Here at Parkside, we’re nearing the end of a series of studies in 2 Timothy. In the closing verses, Paul makes a heartfelt appeal for Timothy to come and visit him in person, and to come soon. Imprisoned in Rome, anticipating the end of his earthly life, and deserted by Demas, it’s not difficult to imagine Paul’s loneliness and his longing to see a cherished and trusted friend face to face.
In a matter of a few words, “Do your best to come to me soon,” we’re given a wonderful picture of friendship. The relationship between Paul and Timothy was not based in shared success, or influence, or having children of the same age, or even common interests, but in their love for Christ, which surpasses all other bonds and holds us together through much adversity. The book of Proverbs teaches that, “A friend loves at all times, and a brother is born for adversity” (Proverbs 17:17).
Paul longs for the crown of righteousness awaiting him in the company of Christ Jesus, but he also longs to see Timothy. While Paul’s heart was in heaven, his feet were planted firmly on the ground and his love for Jesus’ appearing does not diminish his desire to see the arrival of Timothy.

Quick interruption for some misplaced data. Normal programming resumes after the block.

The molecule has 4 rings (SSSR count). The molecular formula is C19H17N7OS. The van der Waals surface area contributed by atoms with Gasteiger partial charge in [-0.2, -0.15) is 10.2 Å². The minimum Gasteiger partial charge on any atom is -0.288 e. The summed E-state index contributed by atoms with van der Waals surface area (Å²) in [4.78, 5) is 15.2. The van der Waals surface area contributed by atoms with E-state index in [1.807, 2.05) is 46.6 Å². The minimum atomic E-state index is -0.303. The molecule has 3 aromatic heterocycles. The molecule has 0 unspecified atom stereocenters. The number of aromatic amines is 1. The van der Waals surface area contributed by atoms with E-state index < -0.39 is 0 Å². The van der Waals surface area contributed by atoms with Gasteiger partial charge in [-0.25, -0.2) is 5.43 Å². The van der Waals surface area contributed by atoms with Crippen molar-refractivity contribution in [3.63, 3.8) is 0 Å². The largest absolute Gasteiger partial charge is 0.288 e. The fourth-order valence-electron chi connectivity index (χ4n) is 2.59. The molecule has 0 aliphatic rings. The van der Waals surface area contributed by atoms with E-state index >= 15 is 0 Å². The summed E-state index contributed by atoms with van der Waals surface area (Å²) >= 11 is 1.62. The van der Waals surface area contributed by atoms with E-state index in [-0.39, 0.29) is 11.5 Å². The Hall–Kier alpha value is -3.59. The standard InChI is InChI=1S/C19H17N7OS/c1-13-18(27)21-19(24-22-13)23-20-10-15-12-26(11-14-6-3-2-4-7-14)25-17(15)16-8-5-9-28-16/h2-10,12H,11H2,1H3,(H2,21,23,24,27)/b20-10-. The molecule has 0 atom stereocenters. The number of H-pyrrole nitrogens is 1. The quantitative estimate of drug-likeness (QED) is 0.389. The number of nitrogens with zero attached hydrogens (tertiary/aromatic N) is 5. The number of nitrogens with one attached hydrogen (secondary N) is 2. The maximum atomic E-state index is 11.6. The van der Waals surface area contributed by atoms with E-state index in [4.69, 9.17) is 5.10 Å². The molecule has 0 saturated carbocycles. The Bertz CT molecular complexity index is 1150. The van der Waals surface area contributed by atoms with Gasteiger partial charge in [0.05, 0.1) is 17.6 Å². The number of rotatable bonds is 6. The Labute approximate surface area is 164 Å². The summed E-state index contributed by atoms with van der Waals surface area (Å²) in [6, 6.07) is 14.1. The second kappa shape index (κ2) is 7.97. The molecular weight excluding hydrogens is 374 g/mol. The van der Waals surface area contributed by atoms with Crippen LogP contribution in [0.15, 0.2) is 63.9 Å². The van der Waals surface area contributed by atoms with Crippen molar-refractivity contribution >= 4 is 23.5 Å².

There is great richness in the enduring faithfulness of a true friend; the kind of friend that Jonathan was to David by helping David find strength in the Lord, and the kind of friend that Timothy was to Paul, and who Paul addressed as “my true child in the faith.”
We’re not meant to live isolated from one another in our pursuit of a heavenly crown, but to follow Christ’s model as the embodiment of a loving friend to those around us. The characteristics of honesty, consistency, and sensitivity that the Bible holds as standards will help us enjoy lasting relationships that offer refuge in times of trial, counsel in times of challenge, and celebration in times of joy. “There is a friend who sticks closer than a brother” (Proverbs 18:24).
This month at Truth For Life, we’re making available a book on this topic called, The Company We Keep: In Search of Biblical Friendship, written by my colleague Jonathan Holmes, a pastor here at Parkside. In a day when much of our interpersonal communication takes place electronically, this book offers good advice for fostering personal relationships, and particularly relationships deeply rooted in our love for Jesus, that glorify God, enrich our lives, and draw us closer to Christ.
With my love in the Lord Jesus,
Topics: Letters From Alistair Begg